Sen. Dick Durbin, D-Ill., has postponed a Senate Judiciary Committee hearing on “stand your ground” self-defense gun laws slated for Tuesday morning in the wake of Monday’s shooting at the nearby Navy Yard complex that’s left at least 13 dead, included the suspected gunman.
The mothers of two slain teens and experts who are both for and against gun control were scheduled to testify about the controversial laws, which sparked a national debate after the shooting of 17-year-old Trayvon Martin in Sanford, Fla. Sybrina Fulton, Martin’s mother and a vocal opponent of "stand your ground" laws, was slated to be one of the witnesses at the hearing.
The hearing has not yet been rescheduled.
Another witness, Lucia McBath — whose unarmed teenage son, Jordan Davis, was killed in Jacksonville, Fla., last year while sitting in his car by a man who claimed to be acting in self-defense — said her flight to Washington was delayed when the Washington airport was temporarily shut down in response to the Navy Yard shooting. McBath and her attorney, John Phillips, told Yahoo News that Monday’s shooting was more proof that Congress needs to pass gun laws.
“I can't even put it into words how bitterly ironic and significant that is that we were all delayed [on our way to a gun-control hearing] because of a shooting in D.C.,” Phillips said.
“There will be more Jordan Davises, there will be more Trayvon Martins, there will be more Navy Yard massacres” unless Congress passes gun laws, McBath said. “It has to stop.”
It's unclear if the man charged with killing McBath's son — Michael Dunn — will use a "stand your ground" defense at his trial.
Civil rights groups have called for national legislation to examine these self-defense laws — which say people who are under threat can use deadly force in public places without first attempting to retreat — to determine whether they unfairly target minorities. More than 20 states have adopted "stand your ground" laws since 2005. Attorney General Eric Holder said in July that the laws “undermine public safety” and cause conflicts to escalate.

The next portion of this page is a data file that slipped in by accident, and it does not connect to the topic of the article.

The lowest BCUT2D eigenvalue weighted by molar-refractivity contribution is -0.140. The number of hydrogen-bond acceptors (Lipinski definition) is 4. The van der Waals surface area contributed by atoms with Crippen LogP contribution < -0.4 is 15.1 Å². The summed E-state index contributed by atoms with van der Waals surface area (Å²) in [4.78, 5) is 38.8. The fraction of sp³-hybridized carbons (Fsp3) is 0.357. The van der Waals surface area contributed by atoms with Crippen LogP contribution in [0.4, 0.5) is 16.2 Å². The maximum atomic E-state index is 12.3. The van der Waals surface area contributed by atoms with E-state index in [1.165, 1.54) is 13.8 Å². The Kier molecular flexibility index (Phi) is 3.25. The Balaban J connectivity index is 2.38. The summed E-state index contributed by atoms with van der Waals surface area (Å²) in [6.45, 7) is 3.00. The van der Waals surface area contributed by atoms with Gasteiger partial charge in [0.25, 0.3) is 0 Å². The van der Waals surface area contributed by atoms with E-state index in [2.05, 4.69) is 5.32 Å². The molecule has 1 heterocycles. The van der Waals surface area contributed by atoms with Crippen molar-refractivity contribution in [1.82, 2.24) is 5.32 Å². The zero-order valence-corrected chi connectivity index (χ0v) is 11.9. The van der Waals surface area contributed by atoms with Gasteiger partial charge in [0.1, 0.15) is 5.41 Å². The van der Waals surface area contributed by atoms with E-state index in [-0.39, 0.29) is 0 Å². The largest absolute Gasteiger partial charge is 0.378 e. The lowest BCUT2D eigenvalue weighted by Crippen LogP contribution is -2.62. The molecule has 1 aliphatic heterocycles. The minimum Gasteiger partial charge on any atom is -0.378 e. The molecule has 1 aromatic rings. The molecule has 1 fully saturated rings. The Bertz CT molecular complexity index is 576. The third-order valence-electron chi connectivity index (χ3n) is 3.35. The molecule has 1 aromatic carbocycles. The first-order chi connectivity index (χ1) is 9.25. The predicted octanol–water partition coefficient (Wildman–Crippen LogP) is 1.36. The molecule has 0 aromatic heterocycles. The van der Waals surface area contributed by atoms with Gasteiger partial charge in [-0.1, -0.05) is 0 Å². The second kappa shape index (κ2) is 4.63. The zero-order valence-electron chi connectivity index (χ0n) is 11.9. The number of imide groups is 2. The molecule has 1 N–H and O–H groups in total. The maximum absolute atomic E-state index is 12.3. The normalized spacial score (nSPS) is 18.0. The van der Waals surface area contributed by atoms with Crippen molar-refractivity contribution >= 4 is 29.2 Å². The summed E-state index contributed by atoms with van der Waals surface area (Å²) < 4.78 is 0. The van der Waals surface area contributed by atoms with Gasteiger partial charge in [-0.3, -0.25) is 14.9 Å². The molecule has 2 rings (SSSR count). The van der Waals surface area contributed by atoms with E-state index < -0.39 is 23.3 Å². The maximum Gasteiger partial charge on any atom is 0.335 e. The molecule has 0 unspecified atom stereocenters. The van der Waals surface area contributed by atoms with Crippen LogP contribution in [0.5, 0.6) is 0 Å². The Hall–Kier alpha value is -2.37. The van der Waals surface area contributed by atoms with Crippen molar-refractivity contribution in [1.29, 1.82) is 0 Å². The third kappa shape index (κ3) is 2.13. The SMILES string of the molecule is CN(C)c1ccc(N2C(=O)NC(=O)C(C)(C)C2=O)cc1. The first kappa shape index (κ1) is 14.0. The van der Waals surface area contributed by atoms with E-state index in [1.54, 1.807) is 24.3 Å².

Neighborhood watchman George Zimmerman was originally not charged with any crime in Martin’s killing in part because the state passed a “stand your ground” law in 2005. Zimmerman was charged with second-degree murder weeks later and eventually acquitted of any crime in July by a jury that determined he acted in self-defense. Zimmerman did not invoke “stand your ground” in his defense, though two jurors mentioned that it played a part in their eventual decision.
Ilya Shapiro, a fellow at the libertarian Cato Institute and another scheduled witness at the hearing, said specific cases such as Martin’s have been used to unnecessarily “inflame passions” on the issue of self-defense laws. “These are unfortunate incidents that I don’t think you can really draw broader public policy lessons from,” Shapiro said. He mentioned research that shows that black defendants in Florida who used the “stand your ground” defense were more likely than whites who invoked it to be acquitted, which suggests the law is not hurting racial minorities.
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